Bonum Certa Men Certa

Patent Misconceptions Promoted in Media Dominated by the Patent Microcosm, Not Actual Innovators

Wong way



Summary: Examples from the media where popular myths have been promoted over the past few days, taking advantage of passivity and silence among those who actually create and invent

THE POPULAR media does not always inform readers/watchers. There's agenda to pass along and it dominates broadcast/papers. As we have been saying for years, it's rare to see actual technologists writing about patents; instead, it's typically law firms that do so.



Some days ago we saw this press release [1, 2] about new videos. To quote the opening paragraph:

Prof. John Rizvi, Esq, renowned AV-rated and one of the first board certified patent lawyers in the United States, and creator of the inventor platform, The Patent Professor€®, has released a groundbreaking educational animation video library designed to simplify arcane and complex aspects of patent law for entrepreneurs seeking to accelerate and win patent approval with the United States Patent Office (USPTO) for their ideas.


So what we have here is once again patent lawyers. They try to get the message across.

Over at Watchtroll, Shai Jalfin published an article on Friday and it was about cross-licensing -- a practice by which 2 or more very large companies cooperate to exclude smaller rivals, in essence bringing together patent portfolios to erect a bigger fence and ensure no litigation among them. Jalfin himself admits that "the duopoly profit attained by cross-licensing can be greater than the profit from a monopoly scenario." So yes, it's about exclusion and domination. To quote:

According to a study conducted by the Boston University School of Law, in 2011 patent litigation by so-called patent trolls cost US software and hardware companies a staggering $29 billion. Although that staggering figure has been discredited, few seriously doubt the reality that patent enforcement through litigation campaigns create risk for technology users and imposes a financial burden on industry. Even more modest assessments suggest a figure that is still over $7 billion.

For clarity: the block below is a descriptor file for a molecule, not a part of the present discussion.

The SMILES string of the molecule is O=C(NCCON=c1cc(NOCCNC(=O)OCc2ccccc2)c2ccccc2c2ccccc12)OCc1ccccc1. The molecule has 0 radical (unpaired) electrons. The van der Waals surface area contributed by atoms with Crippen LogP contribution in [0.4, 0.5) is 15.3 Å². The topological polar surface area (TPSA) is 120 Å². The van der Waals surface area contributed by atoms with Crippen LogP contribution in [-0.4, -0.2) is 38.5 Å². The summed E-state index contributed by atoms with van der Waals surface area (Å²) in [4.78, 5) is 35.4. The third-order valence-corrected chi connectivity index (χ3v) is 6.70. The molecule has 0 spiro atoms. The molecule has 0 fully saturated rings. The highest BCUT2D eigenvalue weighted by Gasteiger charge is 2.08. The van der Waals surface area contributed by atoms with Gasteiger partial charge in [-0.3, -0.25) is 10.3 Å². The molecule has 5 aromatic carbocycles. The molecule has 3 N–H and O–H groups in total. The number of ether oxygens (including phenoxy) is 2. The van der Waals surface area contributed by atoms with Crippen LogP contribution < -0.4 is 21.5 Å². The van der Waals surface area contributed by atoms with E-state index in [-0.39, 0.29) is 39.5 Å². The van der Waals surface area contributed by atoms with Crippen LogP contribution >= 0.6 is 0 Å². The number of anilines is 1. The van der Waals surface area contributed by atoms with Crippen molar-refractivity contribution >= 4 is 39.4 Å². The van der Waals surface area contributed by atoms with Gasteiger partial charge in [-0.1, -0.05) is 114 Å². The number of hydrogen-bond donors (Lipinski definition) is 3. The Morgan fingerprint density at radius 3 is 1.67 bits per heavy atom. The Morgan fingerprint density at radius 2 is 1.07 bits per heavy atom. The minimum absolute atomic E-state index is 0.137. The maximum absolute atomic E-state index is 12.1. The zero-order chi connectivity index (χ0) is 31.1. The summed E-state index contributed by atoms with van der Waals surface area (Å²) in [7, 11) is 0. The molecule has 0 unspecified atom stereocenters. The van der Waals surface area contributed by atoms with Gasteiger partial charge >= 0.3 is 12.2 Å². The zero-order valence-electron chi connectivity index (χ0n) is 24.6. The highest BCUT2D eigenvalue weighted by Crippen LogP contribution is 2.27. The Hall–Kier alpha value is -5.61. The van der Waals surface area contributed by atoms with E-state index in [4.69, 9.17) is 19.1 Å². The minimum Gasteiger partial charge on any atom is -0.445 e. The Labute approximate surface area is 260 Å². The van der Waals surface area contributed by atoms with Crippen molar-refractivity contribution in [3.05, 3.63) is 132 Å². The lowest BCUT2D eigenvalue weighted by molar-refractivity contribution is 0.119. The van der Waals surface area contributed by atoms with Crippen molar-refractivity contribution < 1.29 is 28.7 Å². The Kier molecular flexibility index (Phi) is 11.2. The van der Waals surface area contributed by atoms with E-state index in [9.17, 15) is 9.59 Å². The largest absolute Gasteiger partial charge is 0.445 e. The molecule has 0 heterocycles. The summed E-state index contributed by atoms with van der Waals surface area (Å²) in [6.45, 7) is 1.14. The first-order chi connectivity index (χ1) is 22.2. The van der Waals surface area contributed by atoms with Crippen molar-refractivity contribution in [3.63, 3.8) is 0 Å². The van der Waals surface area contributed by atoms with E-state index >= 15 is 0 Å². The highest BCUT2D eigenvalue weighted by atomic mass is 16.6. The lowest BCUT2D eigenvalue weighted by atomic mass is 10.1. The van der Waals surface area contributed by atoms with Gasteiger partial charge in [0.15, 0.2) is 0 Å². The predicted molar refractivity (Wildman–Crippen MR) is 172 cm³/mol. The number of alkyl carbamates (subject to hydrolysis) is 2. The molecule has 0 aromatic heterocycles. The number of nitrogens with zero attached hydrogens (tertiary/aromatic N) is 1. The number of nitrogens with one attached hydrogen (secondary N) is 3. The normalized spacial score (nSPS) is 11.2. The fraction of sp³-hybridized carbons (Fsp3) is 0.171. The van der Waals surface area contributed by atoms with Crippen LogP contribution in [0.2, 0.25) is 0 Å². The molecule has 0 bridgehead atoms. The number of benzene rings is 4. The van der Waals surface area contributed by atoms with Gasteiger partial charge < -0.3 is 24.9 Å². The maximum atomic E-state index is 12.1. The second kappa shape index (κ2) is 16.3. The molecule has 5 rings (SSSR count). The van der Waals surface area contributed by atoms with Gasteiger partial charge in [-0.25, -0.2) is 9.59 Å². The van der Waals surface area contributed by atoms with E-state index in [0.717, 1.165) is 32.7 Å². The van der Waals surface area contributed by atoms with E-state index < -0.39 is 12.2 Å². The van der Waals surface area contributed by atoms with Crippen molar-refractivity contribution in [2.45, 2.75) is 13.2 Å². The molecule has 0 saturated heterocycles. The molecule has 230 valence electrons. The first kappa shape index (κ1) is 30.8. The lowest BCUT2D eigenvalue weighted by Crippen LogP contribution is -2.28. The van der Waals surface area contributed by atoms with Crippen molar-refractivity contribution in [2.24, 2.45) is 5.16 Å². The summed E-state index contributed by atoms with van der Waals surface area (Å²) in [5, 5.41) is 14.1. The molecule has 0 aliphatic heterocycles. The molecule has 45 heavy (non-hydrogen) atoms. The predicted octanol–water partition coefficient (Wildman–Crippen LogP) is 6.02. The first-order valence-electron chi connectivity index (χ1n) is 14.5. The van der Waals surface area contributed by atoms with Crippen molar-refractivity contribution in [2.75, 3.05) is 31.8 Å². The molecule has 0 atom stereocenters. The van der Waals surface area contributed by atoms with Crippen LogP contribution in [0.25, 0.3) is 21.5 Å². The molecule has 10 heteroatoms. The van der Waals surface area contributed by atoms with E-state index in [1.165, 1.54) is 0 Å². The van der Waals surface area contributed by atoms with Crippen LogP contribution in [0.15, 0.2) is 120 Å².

One of the most common motivations, therefore, for cross-licensing agreements is to avoid spending valuable resources on suing and counter-suing for alleged patent infringement. Cross-licensing allows companies to reach an out-of-court settlement in which they barter their respective IP value and rights. The infringer/competitor now becomes an ally.

But cross-licensing is not just a barter to fend off intellectual property lawyers or reduce licensing fees – it can and should be the basis of forward-looking alliances that encourage knowledge flow and spur post-licensing innovations. Studies have shown that the duopoly profit attained by cross-licensing can be greater than the profit from a monopoly scenario.


"A patent gives a right of ownership on the invention," said another new blog post from the patent microcosm, but a patent is a monopoly, it is not an ownership. The blog post is titled "All you need to know about patents and how to protect your idea," but it's full of misconceptions too. From the introduction:

A patent gives a right of ownership on the invention. As an inventor, a patent gives you the exclusive right to control uses of your invention. You can either stop others from making, using or selling your invention without your permission, or you can choose to commercialise your right by letting them use your invention for a fee.


We saw some other examples in recent days, including "Meet the Patents: Where Signiant Leads, Others Follow" and "Patent Power 2017" from IEEE, which merely helps the large monopolies with patent glorification such as this. To quote:

Two household names—Amazon and eBay—are new additions to this year’s Patent Power Scorecards. It’s not that they hadn’t had valuable patent portfolios previously, but they had been omitted because their primary industry was retailing, which fell outside the tech-sector scope of the scorecards. However, as Amazon has branched out into Web services, its patent portfolio has become increasingly dominated by patents related to technologies such as networking infrastructure, Web transactions, and server hardware. The same is true for eBay, making both companies a natural fit for the Communication/Internet Services scorecard. Indeed, Amazon enters the scorecard straight into first place, knocking Google off the top spot. This makes Amazon the first company ever to rank ahead of Google in the Communication/Internet Services scorecard.


IEEE (Spectrum in this case) has long been problematic when it comes to patents. We wrote a great deal about that. It also promoted software patents.

The lack of objective coverage regarding patents (not attempting to sell services etc.) is a serious problem as it serves to reinforce profound misunderstandings.

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